various artists, |
Traditional Irish Music in America: The East Coast
The original purpose of the recordings on this album was to provide archival documentation of the tradition of Irish instrumental dance music in America. As it so happens, the recordings also make for excellent listening! All of the tracks were recorded in home sessions in the 1970s and feature traditional Irish instruments, played by musicians with Irish backgrounds. The 2-track recordings are quite clear and give the music a sort of homey feeling.
The album features a wide variety of musicians and instrumental combinations. Musicians include Tim Britton, Eddie Cahill, Father Charlie Coen, Jack Coen, Gus Collins, Brian Conway, Paddy Cronin, Tony de Marco, Mike Flynn, Joh Fitzpatrick, Maureen Fitzpatrick, Maureen Glynn, James Keane, Gene Kelly, Bill McComiskey, Sean McGlynn, Mick Moloney, Brendan Mulvihill, Eugene O'Donnell, Mike Preston, Mike Rafferty, Tom Sparks and John Vesey, ranging in age from 15 to 80 at the time of the recording. The sounds of accordion, flute, piano, fiddle, guitar, long-necked mandolin, uilleann pipes and concertina are represented. When the music was recorded, all of the musicians lived in Boston, New York, Philadelphia or Washington, D.C., hence the "East Coast" label in the title.
For sheer length alone, the album is a good buy -- 21 tracks. Not only that, but all of the tracks are quite good. I won't go into the details of each one here -- I think it's enough to say that the album is filled with quality Irish traditional music by a diverse group of talented artists. The usual genres of Irish music are represented -- jigs, reels, hornpipes and flings -- and there isn't a track that I felt was any less than high-quality musicianship. Of course, listeners will have different preferences as to the instrumentation used, but there's something for everyone (assuming they like traditional music in the first place) on this one.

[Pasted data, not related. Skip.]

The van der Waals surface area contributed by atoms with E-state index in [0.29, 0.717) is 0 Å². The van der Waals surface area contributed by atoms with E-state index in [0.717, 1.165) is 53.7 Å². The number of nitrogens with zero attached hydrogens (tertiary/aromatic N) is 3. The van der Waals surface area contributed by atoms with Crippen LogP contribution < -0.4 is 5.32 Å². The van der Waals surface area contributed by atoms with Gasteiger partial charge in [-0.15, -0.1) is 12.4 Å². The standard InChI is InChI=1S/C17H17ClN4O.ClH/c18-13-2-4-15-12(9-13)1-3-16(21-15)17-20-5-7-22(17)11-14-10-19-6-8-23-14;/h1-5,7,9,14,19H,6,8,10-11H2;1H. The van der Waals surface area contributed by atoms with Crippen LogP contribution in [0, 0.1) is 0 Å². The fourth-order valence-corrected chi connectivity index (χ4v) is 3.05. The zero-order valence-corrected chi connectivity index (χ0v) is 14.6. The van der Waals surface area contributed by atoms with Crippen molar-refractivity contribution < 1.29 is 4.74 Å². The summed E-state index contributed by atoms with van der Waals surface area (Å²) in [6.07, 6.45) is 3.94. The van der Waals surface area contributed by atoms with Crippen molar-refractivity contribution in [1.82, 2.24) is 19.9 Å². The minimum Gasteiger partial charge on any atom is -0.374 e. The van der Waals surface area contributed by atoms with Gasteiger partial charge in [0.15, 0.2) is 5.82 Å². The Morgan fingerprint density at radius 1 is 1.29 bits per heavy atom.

What I found exceptional about this album was the liner notes. With the recording, you also end up with a sort of mini-history on traditional Irish music in America, as well is migration patterns of the Irish, music and dance traditions, recording history, and the original study itself -- 26 CD-sized pages of material! For anyone truly interested in the music, it's a fascinating read. The notes also provided short biographies on each of the musicians (that were much more in-depth than your average blurb) as well as the tunes they play.
Another great feature to the album is the way it was recorded. A "good old-fashioned" 2-track recorder was used, with no frills and extras. I find that this sort of method brings out the best in musicians. No dubbing in of extra instruments later, just pure, natural music -- the next best thing to hearing it live. As well, the recordings were done at home sessions, which is the way most Irish music was played at that time. It adds a more personal feel to the music, I think. The musicians are caught on tape playing a few tunes in the comfort of a home session and they can play as they like to -- with or without accompaniment -- just for the sake of the music. In listening to each track, this freedom shows. They play with the passion of one who is doing what they love.
I'd have to recommend this album then, to anyone who is really interested in the roots of Irish music in America, or even just someone who likes listening to good, pure Irish music. The music is excellent -- not the full instrumental bands that many have become accustomed to today, but still lively and definitely full of character -- and the accompanying historical information is chock full of interesting information.
[ by Cheryl Turner ]